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pa * dgn trbiis anticipated and provided for , we receive a greater assurance that it is really the counsel of God to receive sinners to his favour , and that no difficulty will obstruct or delay the course of his mercy . That there are
hours in which an awakened conscience will feel the greatest consolation from this view , is abundantly proved by Christian experience . Comfort will thus be administered when we are most in need of it .
In answer to your intelligent correspondent Mr . Cqgan , ( p . 288 , ) I beg to say , that I have not read the work of Mr . Kenrick ' s to which he alludes , but the sentiment which he derives from it appears to me very judicious and valuable . I think , however , there
is not so much difference between the common sense of the forgiveness of sins and that which he contends for , as he seems to imagine . T . F . B .
Lewes , Sir , May 10 , 1822 . AS a confirmed Unitarian , and feeling the inestimable value of those views of the Divine administration I have been led to embrace , I cannot but regret , in common with my
Unitarian brethren , that our religious sentiments are not more generally received , understood , and I might say enjoyed ; and that our comparative deficiency in number , added to the strenuous exertions and ardent zeal of
our more orthodox brethren , leave us but little hope of their yet making any very rapid progress in the Christian world . This regret is particularly felt by the believer in the unrivalled supremacy of Jehovah , when he beholds the gospel , in which he has
revealed his glorious and endearing attributes , with the benevolent design and end of all his providential dealings towards his earthly offspring , through time and in eternity , making its rapid way ( through the , extensive co-operation of Bible Institutions ) over the
niore remote and unenlightened regions of the globe , . defaced by what he considers many false interpretations , totally at variance with the general tenor of the Scriptures , and decidedly ° ppose (| to the truth as it is in Jesus . * et , surely , he must be but little ac-T lttinte < * wit ** the liui ^ hear t , with the nature of its motives and springs
of action ; its susceptibility of hope and fear , joy and sorrow ; with the elevating and ennobling effects of immortal prospects , compared with the debasing influence of mental apathy or degrading superstition ; in short , with the appaling difference between
living without God in the world , and rejoicing in the light of his countenance ; who does not see ample reason to rejoice in thi 3 extensive distribution of the word of life , although not thoroughly purified according- to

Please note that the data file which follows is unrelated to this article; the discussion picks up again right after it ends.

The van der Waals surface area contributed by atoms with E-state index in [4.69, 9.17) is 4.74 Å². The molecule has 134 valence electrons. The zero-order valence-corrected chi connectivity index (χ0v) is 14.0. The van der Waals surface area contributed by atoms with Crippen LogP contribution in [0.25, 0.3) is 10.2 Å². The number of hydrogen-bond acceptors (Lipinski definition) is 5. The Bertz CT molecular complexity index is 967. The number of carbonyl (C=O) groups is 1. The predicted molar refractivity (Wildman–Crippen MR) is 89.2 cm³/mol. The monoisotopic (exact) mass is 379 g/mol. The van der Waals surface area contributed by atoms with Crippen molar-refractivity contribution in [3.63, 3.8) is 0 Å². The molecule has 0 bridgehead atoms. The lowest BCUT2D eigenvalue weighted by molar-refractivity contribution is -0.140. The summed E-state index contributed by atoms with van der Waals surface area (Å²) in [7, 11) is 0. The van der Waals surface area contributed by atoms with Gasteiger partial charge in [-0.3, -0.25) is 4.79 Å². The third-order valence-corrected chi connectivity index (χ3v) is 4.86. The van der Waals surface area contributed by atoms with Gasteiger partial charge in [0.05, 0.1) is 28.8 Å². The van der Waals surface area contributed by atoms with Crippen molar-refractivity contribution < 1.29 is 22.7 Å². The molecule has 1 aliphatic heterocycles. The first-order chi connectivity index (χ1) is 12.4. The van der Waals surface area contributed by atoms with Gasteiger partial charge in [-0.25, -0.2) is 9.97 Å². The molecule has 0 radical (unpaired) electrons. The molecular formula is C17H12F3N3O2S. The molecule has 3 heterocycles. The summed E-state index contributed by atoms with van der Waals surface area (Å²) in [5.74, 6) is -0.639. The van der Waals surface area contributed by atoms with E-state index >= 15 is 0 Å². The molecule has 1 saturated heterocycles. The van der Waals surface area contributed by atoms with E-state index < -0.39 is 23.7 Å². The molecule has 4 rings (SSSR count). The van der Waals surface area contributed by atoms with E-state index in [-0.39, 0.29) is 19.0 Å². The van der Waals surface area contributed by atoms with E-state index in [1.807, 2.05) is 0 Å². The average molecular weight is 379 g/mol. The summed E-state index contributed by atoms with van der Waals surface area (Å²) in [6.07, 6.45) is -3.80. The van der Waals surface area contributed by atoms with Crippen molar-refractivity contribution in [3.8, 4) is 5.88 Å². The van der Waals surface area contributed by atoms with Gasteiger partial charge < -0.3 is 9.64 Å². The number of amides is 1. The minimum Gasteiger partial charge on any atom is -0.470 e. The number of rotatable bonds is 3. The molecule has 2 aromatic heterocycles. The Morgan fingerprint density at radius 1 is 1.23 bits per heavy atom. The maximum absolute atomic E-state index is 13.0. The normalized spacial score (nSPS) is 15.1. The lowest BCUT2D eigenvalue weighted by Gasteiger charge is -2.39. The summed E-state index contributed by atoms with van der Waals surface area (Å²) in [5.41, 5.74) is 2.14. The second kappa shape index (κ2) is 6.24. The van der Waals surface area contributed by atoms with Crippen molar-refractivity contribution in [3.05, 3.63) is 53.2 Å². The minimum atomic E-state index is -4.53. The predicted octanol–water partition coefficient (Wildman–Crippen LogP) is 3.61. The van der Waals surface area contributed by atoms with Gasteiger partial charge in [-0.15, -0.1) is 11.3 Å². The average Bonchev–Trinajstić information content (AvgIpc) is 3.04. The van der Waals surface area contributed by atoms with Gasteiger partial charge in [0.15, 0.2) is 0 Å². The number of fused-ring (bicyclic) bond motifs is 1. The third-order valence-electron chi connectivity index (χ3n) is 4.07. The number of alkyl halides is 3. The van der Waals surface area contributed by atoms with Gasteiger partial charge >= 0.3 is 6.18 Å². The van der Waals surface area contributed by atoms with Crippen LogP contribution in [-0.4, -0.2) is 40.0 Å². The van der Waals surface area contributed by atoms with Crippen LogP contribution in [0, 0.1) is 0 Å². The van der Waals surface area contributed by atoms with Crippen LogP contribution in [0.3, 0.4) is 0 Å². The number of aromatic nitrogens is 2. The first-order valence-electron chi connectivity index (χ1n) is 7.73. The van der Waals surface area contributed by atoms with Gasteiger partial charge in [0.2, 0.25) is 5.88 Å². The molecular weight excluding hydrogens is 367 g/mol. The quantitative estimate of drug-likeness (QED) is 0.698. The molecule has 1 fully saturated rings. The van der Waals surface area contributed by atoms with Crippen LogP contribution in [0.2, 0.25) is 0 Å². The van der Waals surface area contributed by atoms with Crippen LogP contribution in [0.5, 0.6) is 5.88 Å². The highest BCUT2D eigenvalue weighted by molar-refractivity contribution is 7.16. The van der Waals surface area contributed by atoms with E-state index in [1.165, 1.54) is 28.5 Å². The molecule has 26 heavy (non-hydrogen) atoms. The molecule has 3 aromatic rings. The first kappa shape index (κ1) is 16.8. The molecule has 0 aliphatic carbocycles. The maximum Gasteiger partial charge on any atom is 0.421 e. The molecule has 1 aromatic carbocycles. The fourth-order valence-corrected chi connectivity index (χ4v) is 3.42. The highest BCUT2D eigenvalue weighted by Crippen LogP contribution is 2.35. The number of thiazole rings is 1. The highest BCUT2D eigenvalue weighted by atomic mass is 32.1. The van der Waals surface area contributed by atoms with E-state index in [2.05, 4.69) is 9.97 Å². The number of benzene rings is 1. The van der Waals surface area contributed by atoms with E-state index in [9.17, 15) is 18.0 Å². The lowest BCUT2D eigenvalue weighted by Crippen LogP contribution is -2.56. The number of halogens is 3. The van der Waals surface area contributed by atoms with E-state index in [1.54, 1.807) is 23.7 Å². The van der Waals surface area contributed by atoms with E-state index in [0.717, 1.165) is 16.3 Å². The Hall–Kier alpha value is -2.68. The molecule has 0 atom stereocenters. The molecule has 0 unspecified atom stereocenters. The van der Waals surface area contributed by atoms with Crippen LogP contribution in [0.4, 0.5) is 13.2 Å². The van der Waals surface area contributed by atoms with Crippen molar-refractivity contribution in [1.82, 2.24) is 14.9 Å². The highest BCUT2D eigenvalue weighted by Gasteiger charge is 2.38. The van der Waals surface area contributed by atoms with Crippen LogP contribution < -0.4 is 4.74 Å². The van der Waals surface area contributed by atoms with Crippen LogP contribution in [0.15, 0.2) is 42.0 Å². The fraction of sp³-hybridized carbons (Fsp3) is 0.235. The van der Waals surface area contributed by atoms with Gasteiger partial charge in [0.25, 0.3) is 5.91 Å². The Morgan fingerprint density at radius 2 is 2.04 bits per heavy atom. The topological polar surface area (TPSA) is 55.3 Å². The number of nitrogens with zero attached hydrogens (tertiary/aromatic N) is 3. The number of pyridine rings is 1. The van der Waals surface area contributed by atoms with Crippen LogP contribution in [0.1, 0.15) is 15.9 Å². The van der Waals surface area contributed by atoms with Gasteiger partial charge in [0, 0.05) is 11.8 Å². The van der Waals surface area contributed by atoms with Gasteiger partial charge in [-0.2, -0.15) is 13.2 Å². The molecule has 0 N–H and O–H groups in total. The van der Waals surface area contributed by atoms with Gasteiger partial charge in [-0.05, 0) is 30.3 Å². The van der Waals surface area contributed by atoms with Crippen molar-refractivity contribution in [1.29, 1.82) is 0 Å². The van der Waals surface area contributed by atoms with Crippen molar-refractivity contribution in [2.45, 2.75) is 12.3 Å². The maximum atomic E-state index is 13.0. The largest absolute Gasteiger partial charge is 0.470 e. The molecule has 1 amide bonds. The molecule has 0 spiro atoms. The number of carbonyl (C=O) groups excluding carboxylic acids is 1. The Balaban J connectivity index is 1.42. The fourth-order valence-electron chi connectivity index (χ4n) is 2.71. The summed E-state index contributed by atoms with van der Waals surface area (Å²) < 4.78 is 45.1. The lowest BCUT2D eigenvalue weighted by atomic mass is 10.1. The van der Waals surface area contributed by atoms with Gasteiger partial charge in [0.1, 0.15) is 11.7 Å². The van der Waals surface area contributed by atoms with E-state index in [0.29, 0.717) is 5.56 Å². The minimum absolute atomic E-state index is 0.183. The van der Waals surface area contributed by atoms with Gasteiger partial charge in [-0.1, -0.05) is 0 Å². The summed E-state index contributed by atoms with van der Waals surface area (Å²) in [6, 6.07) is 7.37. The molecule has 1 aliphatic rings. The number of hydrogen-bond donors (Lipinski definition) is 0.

his perceptions , from some erroneous comments and translations , the offspring of a less enlightened age . He knows that these comparatively trifling spots in the glorious sun of righteousness , but partially , very partially obscure its heavenly effulgence ; anil
that an ample sufficiency of moral and religious light still remains to guide the wandering probationer , on his way , and conduct him in the paths of pleasantness and peace . What I Are no other views of Divine Providence , save
those he has himself embraced , capable of leading the erring soul to heaven ? Has the gospel , then , through the long extent of eighteen centuries , notwithstanding the unhappy mutilation of some of its sublimest truths ,
beeji of such contracted efficacy , as only to guide to future bliss , in proportion to the just conceptions by its , followers , of what we term its spG ^ ula ~ tive truths ? Oh , no ! Perish theute ^
welcome thought ! Millions of souls of every denomination have already felt its power , and so shall millions more . Providence , in its own good time , that time which unerring wisdom knows to be the fittest and the best .
will , if necessary to the fulfilment of its merciful decrees , ordain that truth , unclouded truth , shall be acknowledged and received by all . It is not for us to scan the ways of Him whose thoughts are not as our thoughts , and whose ways are not as ours , in having so long permitted such a diversity of
opinion among theibllowers of his Son : but this we know , $ hat through all the darksome mists of bigotry and ignorance , and during their moat arbitrary sway , the declared , will of the Almighty has blazoned forth i » characters of uadiminishe ^ d light , M > be seen and knpwn by jail who chose not to close their eyea against it % commanding influence , —tae will ' of Una
4 > n Objections to Bibte ^ Societt / Meeting * . igH >
Monthly Repository (1806-1838) and Unitarian Chronicle (1832-1833), Sept. 2, 1822, page 525, in the Nineteenth-Century Serials Edition (2008; 2018) ncse.ac.uk/periodicals/mruc/issues/vm2-ncseproduct2516/page/5/